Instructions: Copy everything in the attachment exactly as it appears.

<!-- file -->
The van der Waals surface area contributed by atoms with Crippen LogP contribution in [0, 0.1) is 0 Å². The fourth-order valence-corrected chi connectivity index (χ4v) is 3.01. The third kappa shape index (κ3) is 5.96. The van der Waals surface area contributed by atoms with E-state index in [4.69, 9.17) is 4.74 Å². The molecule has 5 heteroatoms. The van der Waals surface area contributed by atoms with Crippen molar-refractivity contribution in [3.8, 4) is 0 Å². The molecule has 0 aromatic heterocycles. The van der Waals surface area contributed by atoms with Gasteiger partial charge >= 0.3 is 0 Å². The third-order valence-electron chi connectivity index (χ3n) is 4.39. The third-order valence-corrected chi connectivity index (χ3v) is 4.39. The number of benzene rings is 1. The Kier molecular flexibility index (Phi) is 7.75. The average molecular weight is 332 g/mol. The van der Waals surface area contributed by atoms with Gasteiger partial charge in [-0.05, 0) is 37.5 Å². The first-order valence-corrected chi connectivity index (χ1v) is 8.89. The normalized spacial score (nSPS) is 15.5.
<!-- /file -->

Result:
The van der Waals surface area contributed by atoms with Crippen LogP contribution in [0, 0.1) is 0 Å². The fourth-order valence-corrected chi connectivity index (χ4v) is 3.01. The third kappa shape index (κ3) is 5.96. The van der Waals surface area contributed by atoms with E-state index in [4.69, 9.17) is 4.74 Å². The molecule has 5 heteroatoms. The van der Waals surface area contributed by atoms with Crippen molar-refractivity contribution in [3.8, 4) is 0 Å². The molecule has 0 aromatic heterocycles. The van der Waals surface area contributed by atoms with Gasteiger partial charge >= 0.3 is 0 Å². The third-order valence-electron chi connectivity index (χ3n) is 4.39. The third-order valence-corrected chi connectivity index (χ3v) is 4.39. The number of benzene rings is 1. The Kier molecular flexibility index (Phi) is 7.75. The average molecular weight is 332 g/mol. The van der Waals surface area contributed by atoms with Gasteiger partial charge in [-0.05, 0) is 37.5 Å². The first-order valence-corrected chi connectivity index (χ1v) is 8.89. The normalized spacial score (nSPS) is 15.5.